The National Fair Housing Alliance (NFHA) announced a settlement agreement today to resolve a fair housing lawsuit that will expand housing opportunities for consumers in communities of color in major cities throughout the United States.
Redfin, one of the nation’s largest real estate brokerages, will change its minimum housing price policy, alter other practices and pay $4 million to settle the suit brought against it by NFHA and nine other fair housing organizations.
The changes will increase access to the Seattle-based company’s real estate services across the country and help counter the decades-old housing policy known as redlining that NFHA and the other plaintiffs alleged Redfin’s policies perpetuated. The settlement proceeds will be used to conduct monitoring and compliance programs that expand homeownership opportunities in the cities covered by the lawsuit and cover litigation and investigation expenses.
“Our goal was to ensure that all neighborhoods are treated fairly and have access to the full range of services provided by any real estate company,” said Lisa Rice, president and CEO of NFHA. “We must also ensure that companies do not use their technologies, including digitally-based platforms, to deny people the housing opportunities and services they deserve. The steps Redfin has agreed to take are a positive move toward stamping out some of the nation’s most harmful practices, like redlining and appraisal bias.”
The lawsuit was brought after NFHA and the nine other fair housing organizations conducted a lengthy investigation. The fair housing organizations alleged that Redfin’s minimum home price policy violated the Fair Housing Act by discriminating against sellers and buyers of homes in communities of color. NFHA and the other plaintiffs alleged that policies that limit or deny services for homes priced under certain values can perpetuate racial segregation and contribute to the racial wealth gap.
“This case sends a strong message to real estate agents and the housing-tech industry that the use of minimum home value thresholds and other proxies for race long-challenged in the insurance and lending industries may run afoul of federal civil rights laws,” said Morgan Williams, general counsel for the National Fair Housing Alliance. “The resolution is a step in the right direction in the effort to dismantle the systems in our housing markets that lock in place the persistent racial wealth gap and residential segregation.”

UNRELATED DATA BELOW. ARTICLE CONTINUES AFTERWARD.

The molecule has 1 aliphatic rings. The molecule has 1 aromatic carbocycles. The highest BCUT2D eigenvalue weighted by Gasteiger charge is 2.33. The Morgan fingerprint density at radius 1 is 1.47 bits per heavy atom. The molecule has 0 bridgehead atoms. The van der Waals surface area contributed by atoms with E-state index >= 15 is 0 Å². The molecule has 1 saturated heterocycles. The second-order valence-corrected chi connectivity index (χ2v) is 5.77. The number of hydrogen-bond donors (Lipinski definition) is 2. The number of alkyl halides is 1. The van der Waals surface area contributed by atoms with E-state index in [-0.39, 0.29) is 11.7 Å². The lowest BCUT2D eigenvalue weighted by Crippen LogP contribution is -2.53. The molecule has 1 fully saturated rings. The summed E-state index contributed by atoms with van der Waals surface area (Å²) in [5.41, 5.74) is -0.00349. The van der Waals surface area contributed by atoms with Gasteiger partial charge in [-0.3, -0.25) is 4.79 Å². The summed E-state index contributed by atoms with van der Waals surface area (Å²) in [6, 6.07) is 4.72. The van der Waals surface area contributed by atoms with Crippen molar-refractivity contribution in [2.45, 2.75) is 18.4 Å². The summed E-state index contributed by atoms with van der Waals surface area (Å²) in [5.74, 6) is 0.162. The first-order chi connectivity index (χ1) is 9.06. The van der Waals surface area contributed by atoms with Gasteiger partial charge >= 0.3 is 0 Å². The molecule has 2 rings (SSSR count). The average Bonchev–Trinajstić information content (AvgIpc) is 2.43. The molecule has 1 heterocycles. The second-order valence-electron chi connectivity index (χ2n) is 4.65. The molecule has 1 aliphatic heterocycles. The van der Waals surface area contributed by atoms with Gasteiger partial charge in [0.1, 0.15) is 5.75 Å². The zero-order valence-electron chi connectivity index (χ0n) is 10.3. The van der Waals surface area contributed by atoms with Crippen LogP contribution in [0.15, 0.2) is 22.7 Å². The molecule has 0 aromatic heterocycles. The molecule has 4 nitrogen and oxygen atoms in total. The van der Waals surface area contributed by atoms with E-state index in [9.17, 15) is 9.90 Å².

The settlement is expected to serve as a caution to others in the real estate industry that they must exercise care to ensure that their policies and practices, including how they use technologies, do not lead to discriminatory outcomes.
Redfin has agreed to make changes that will stand for at least three years after an initial implementation period. The company also will implement an outreach and recruiting plan to increase racial diversity in its workforce, advertise its services to reach non-white consumers, and require agents and local partner realty firms to attend fair housing training.
“Redfin and NFHA both have long standing commitments to fair housing, and we’d rather spend money to advance fair housing rather than litigation,” the company said in a statement today. “Our commitment to broadening the price range of the homes we can sell is why, every year, by design, we lose money selling low-priced homes. As part of the settlement, we will increase our investment in serving buyers interested in low-priced homes in communities that have historically been underserved by the real estate industry.”
“Since we can’t afford to have our employees sell an unlimited number of homes at money-losing prices, Redfin will continue the general practice of using price to decide whether to serve a customer via a partner or an employee,” the company noted in the statement. “Redfin hasn’t broken the law, and we continue to stand behind our business practices. The settlement does not include an admission of liability. We recognize there is much to be done to make housing fair and to reverse decades of inequality, and we will continue to do our part.”
The legal complaint filed by NFHA and the other fair housing organizations alleged that Redfin’s minimum home price policy had a substantial adverse impact on buyers and sellers of homes in predominantly non-white communities based on race and national origin.
The complaint alleged that Redfin offered no services in non-white Zip codes at a disproportionately higher rate than in white Zip codes in Baltimore; Chicago; Detroit; Kansas City, Missouri; Kansas City, Kansas; Long Island, New York; Louisville, Kentucky; Memphis; Milwaukee; Newark, New Jersey; and Philadelphia.
The lawsuit was filed in the federal district court in Seattle by the New York City-based law firm Emery Celli Brinckerhoff Abady Ward & Maazel, LLP, and Seattle-based firm MacDonald Hoague & Bayless.
Other plaintiffs included the South Suburban Housing Center; HOPE Fair Housing Center; Fair Housing Center of Metropolitan Detroit; Fair Housing Justice Center Inc.; Long Island Housing Services Inc.; Lexington Fair Housing Council; Metropolitan Fair Housing Council; the Fair Housing Rights Center in Southeastern Pennsylvania; and Open Communities.
Redfin operates in 95 markets in the U.S. and Canada and has generated $195 billion in home sales. The company averaged nearly 47 million monthly users on its mobile apps and website in 2021.
The investigation, in this case, was supported, in part, with funding from a Private Enforcement Initiative grant received from the Fair Housing Initiatives Program administered by the U.S. Department of Housing and Urban Development.